Creative Capital began funding literature projects in 2005, including poetry, fiction, nonfiction, and hybrid literary works. Notable projects include Paul Beatty's The Sellout, Maggie Nelson's The Argonauts, and Bernadette Mayer's The Helens of Troy, New York.

Emerging Fields

Since 2000, Creative Capital has funded projects under a particular discipline they call “emerging fields,” which includes disciplines not typically classified as art. As of 2019, the category has been broken out into more specific categories, such as technology, social practice, software, architecture & design.[31] Some notable artists funded in this category include:

Artist Retreat[edit]

After each new round of awards is announced, Creative Capital hosts a retreat for the artists, as well as people connected to Creative Capital in various ways who act as consultants, workshop leaders or observers.[32] In various workshops and meetings with consultants, artists are advised on how to plan the coming years of their artistic careers as well their personal goals.[33]

Creative Capital hosts a variety of events for awardees to meet each other and others within the artistic community. Critic Paddy Johnson wrote, "These conferences offer grantees an amazing opportunity to connect with other artists and a wide range of curators, distributors, and artistic directors through mixers, meetings with consultants, and artist presentations. They also ask grantees to return to the conference every couple of years, which keeps them in touch with a constantly expanding network of creative art folk."[34]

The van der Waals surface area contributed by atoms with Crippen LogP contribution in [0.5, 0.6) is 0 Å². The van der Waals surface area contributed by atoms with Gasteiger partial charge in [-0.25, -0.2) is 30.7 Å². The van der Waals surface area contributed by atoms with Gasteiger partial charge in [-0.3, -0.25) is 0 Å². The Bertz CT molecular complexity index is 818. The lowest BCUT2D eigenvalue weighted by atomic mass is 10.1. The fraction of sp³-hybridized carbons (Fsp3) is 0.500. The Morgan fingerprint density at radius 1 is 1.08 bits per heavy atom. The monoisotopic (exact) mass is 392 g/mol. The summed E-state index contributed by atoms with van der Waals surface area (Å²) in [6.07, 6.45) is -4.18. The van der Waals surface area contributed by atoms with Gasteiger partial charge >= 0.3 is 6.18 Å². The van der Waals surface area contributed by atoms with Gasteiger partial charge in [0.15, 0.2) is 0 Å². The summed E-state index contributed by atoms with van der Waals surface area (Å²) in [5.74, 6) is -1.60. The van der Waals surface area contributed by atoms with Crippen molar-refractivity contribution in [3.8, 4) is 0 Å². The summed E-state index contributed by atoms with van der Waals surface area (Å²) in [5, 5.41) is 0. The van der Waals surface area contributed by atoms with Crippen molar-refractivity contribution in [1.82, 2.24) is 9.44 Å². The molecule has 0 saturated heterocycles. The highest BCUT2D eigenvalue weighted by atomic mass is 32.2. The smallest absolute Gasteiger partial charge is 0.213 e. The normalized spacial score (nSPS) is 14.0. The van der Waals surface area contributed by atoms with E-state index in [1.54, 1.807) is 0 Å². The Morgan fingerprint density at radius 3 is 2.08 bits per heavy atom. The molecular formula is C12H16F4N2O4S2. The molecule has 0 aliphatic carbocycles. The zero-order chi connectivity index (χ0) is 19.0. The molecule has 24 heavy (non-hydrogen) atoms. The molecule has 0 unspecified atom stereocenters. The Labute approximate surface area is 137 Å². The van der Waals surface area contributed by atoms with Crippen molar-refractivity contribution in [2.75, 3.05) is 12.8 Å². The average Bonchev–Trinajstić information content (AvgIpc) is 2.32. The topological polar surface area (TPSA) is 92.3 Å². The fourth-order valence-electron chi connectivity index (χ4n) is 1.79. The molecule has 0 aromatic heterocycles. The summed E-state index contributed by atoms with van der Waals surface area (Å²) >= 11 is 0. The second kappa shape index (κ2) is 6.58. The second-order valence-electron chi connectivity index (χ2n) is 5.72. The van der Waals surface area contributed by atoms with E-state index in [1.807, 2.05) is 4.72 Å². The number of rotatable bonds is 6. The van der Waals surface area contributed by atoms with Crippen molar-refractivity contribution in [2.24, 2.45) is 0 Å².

Awardees are also asked to present their Creative Capital Award project ideas as a work-in-progress to a live audience of curators and presenters.[35] These presentations are uploaded to YouTube and can be viewed by the public.[36]

Workshops and Resources[edit]

In 2003 Creative Capital started producing workshops, offering all artists access to online and in-person workshops to help them with skills such as communication and marketing, strategic planning, self-management, fundraising, and community building. Many of the programs are developed and led by Creative Capital Awardees, using the affordable workshop model to give them a platform to share their expertise. The workshops have been described as a "crash course in self-management, strategic planning, fundraising and promotion."[37]

During the pandemic in 2020, Creative Capital provided online resources including free artist workshops.[38] The organization was also a member of Artist Relief, an emergency coalition of national arts grantmakers to support artists during the COVID-19 crisis.[39]

References[edit]

  1. ^ "About Us". Creative Capital. Retrieved 2021-03-30.
  2. ^ Vansynghel, Margo. "'A bunch of badasses': Northwest artists win prestigious art grants worth $100K | Crosscut". crosscut.com. Retrieved 2021-03-30.
  3. ^ "About Us". Creative Capital. Retrieved 2021-03-30.
  4. ^ "Bohemian Boot Camp for New York Artists -- New York Magazine - Nymag". New York Magazine. Retrieved 2021-03-30.
  5. ^ Dobrzynski, Judith H. (1999-05-03). "Private Donors Unite to Support Art Spurned by the Government". The New York Times. ISSN 0362-4331. Retrieved 2021-03-30.
  6. ^ "New Fund to Support Emerging Artists Awards 75 Grants Totaling Over $560,000". www.philanthropy.com. 27 January 2000. Retrieved 2020-08-10.